Who is your career builder?
When learning something new, most of us welcome the idea of someone looking out for us, like a career builder.
Maybe in school you had a favorite teacher – the one who took you under their wing, looked out for you, took extra time explaining things, seeming to know intuitively where you needed help.
But, rarely does this occur in today's corporate world.
In these leaner times companies have cut trainers and support personnel who might lend a hand, answer questions or give guidance.
The notion of career path is all but extinct in work cultures where surviving the next round of layoffs tops everyone's to-do list.
Realize - you must be your own career builder.
But what does it mean to build your career?
Are you a career builder?
At the least be current with the latest developments in your field. Put aside funds to take a class. Get a library card – that's free. Volunteer when something new comes along and no one steps up.
Many promotions are based on this attribute alone. Find a volunteer and you have found a leader.
Don't stop there – just taking care of yourself at work. Seek to help others. Who needs to know what you have already learned?
When you reach out to help someone else, your own knowledge and skill increase. So does your circle of influence.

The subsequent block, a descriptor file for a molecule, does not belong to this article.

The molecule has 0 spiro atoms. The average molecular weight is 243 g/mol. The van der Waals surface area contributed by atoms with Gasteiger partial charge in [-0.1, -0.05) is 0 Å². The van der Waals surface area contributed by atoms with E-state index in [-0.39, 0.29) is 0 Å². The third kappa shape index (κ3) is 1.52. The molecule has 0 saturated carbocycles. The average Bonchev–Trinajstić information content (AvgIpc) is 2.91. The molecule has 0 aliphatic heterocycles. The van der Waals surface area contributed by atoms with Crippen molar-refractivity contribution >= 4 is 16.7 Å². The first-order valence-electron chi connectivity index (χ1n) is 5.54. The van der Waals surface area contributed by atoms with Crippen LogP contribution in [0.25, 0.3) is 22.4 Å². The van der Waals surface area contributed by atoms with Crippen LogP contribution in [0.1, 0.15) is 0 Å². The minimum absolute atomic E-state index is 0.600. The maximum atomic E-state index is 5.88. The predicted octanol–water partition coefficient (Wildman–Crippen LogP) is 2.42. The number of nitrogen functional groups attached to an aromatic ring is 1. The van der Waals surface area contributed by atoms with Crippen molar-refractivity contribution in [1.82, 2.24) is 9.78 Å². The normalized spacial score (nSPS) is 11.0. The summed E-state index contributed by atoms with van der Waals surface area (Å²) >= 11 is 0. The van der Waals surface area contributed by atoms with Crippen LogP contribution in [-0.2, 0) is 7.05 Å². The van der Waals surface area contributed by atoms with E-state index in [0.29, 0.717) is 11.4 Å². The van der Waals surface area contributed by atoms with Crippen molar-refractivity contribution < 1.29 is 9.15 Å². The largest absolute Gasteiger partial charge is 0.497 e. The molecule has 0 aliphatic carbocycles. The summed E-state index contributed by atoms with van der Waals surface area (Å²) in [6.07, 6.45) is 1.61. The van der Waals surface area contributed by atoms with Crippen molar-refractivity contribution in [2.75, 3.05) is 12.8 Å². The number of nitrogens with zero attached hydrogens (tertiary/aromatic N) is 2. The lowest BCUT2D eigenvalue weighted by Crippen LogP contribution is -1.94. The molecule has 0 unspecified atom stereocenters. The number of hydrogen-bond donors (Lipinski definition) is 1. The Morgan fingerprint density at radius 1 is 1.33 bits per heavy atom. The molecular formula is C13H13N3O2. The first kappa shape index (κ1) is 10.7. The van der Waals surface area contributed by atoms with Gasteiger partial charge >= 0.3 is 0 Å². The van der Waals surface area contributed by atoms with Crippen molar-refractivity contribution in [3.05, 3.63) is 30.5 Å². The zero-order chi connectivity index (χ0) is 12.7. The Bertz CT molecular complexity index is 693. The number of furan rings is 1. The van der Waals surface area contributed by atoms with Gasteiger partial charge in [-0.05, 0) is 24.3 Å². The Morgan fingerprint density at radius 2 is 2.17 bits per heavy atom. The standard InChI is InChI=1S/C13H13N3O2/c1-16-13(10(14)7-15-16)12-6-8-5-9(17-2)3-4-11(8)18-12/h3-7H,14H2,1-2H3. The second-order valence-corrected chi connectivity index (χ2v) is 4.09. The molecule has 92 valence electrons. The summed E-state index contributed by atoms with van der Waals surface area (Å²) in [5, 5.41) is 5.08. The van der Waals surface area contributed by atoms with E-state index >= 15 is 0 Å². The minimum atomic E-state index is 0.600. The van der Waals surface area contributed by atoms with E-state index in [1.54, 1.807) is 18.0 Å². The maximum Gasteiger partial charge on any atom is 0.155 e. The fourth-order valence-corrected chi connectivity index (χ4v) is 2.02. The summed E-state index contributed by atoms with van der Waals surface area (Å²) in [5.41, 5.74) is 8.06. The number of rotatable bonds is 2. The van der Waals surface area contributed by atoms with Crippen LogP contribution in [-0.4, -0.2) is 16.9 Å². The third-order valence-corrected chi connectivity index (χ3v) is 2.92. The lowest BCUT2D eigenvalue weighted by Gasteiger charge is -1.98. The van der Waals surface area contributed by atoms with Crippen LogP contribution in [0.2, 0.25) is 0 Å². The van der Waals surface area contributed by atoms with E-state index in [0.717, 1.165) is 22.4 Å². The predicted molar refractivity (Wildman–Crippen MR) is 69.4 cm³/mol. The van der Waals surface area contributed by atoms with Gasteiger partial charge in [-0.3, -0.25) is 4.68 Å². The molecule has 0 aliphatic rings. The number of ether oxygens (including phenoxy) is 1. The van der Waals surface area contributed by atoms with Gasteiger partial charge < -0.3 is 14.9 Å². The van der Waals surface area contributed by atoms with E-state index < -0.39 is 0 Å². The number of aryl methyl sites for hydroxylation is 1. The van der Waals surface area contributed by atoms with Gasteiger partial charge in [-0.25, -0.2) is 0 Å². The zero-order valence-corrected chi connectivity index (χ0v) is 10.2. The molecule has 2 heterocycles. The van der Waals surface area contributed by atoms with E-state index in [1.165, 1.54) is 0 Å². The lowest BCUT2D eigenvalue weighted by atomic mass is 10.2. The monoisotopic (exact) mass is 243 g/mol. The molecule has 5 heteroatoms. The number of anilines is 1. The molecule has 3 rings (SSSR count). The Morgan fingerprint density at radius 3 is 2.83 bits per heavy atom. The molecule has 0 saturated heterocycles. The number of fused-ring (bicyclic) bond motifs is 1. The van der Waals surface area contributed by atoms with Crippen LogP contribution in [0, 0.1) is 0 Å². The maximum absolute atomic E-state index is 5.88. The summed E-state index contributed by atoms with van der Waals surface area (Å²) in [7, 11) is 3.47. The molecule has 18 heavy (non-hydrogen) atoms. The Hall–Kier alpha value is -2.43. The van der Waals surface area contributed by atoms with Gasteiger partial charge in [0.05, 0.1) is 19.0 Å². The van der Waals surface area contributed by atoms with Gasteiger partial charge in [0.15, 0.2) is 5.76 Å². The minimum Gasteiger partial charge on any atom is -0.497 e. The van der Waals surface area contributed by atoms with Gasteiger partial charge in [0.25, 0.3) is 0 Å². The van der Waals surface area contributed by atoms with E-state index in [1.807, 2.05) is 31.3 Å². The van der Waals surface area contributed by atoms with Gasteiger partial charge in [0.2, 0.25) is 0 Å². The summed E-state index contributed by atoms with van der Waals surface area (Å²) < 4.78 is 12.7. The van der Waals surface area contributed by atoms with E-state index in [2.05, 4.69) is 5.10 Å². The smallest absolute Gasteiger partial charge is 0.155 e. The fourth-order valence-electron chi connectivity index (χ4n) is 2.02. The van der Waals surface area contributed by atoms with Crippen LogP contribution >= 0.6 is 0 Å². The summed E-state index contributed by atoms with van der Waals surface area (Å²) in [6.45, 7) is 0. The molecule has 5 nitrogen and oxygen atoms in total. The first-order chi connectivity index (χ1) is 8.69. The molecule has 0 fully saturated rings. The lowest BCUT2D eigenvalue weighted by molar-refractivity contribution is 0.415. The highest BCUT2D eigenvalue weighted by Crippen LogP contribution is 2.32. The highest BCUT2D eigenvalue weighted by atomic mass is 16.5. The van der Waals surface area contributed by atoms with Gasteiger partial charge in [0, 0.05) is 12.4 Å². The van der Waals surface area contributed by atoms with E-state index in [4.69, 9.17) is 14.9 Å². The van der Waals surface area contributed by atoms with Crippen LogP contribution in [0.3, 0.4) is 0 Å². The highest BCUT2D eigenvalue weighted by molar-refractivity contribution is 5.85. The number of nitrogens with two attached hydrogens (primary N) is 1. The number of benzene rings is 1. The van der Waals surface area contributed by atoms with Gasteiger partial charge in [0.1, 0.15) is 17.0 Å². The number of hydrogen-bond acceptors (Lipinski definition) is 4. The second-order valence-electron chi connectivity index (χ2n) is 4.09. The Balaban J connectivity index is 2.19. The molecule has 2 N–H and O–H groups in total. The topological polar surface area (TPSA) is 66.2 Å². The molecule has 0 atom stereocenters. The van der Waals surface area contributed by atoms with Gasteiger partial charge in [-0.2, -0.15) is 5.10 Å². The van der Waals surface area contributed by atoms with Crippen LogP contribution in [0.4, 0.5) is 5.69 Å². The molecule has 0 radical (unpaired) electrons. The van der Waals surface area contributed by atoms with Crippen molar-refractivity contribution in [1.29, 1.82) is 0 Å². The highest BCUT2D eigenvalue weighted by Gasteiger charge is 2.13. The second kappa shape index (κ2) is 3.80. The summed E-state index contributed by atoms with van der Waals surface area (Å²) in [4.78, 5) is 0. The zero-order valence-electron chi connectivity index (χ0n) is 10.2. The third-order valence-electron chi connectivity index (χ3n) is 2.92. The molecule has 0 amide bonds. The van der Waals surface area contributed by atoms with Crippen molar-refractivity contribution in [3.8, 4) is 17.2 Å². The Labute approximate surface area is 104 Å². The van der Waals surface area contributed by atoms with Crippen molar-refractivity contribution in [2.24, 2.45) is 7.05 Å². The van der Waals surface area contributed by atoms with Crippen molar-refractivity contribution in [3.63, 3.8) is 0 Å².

Then a mysterious thing happens. As you become concerned for others, as a career builder, your own situation improves. A promotion, completing an advanced degree, an award or certification – all are results of adding value to the people and organizations you serve.
Learn to network
Practice now while you aren't looking to change jobs. One of the easiest ways to do this is join a professional organization.
When you attend a meeting, meet someone new.
In a few months you will have built a foundation from which respect and other benefits can be realized later on. It's like depositing money into a savings account.
When you need to make a withdrawal some day, you'll have the funds because you sowed the right seeds early in your new relationships.
Two bits of advice:
1.Learn from the past – Know what you do well.
Know what you need help with or would rather not do. When it 's time to make a change – or have a change made for you – as is often the case for many of us, use what you learned in your last job to make a career building change.
2.Learn to diversify your income.
I remember learning the drill. Go to college. Land a job. Work hard. Impress the boss. Get that promotion – and that raise.
What – you're now the senior employee with the biggest paycheck?
Great! Then the company makes a few bad decisions, and oops, now you're laid off?
The notion that one job is all we should ever expect to have at any one time.
Why not consider a way to begin learning to work for yourself?
Let me introduce you to a suite of tools to help you take that first step - just like I did.
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Who Is Your Career Builder?
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